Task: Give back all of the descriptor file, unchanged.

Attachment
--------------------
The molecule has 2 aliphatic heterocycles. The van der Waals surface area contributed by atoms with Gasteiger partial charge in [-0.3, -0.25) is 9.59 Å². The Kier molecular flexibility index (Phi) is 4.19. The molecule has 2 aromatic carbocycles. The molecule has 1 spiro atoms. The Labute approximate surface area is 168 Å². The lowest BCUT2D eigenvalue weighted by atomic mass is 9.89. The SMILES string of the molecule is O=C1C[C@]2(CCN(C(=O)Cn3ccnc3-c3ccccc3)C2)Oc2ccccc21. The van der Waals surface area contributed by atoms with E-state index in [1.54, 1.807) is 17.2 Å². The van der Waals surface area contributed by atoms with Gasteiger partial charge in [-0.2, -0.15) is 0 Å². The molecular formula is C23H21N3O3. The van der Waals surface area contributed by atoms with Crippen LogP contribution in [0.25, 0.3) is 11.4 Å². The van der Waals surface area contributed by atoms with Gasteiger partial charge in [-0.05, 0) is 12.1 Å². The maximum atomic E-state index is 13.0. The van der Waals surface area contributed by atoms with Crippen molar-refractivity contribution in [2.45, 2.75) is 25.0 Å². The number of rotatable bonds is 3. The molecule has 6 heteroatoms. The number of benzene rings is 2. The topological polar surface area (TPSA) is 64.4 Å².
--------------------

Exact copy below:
The molecule has 2 aliphatic heterocycles. The van der Waals surface area contributed by atoms with Gasteiger partial charge in [-0.3, -0.25) is 9.59 Å². The Kier molecular flexibility index (Phi) is 4.19. The molecule has 2 aromatic carbocycles. The molecule has 1 spiro atoms. The Labute approximate surface area is 168 Å². The lowest BCUT2D eigenvalue weighted by atomic mass is 9.89. The SMILES string of the molecule is O=C1C[C@]2(CCN(C(=O)Cn3ccnc3-c3ccccc3)C2)Oc2ccccc21. The van der Waals surface area contributed by atoms with E-state index in [1.54, 1.807) is 17.2 Å². The van der Waals surface area contributed by atoms with Gasteiger partial charge in [-0.2, -0.15) is 0 Å². The molecular formula is C23H21N3O3. The van der Waals surface area contributed by atoms with Crippen LogP contribution in [0.25, 0.3) is 11.4 Å². The van der Waals surface area contributed by atoms with Gasteiger partial charge in [-0.05, 0) is 12.1 Å². The maximum atomic E-state index is 13.0. The van der Waals surface area contributed by atoms with Crippen molar-refractivity contribution in [2.45, 2.75) is 25.0 Å². The number of rotatable bonds is 3. The molecule has 6 heteroatoms. The number of benzene rings is 2. The topological polar surface area (TPSA) is 64.4 Å².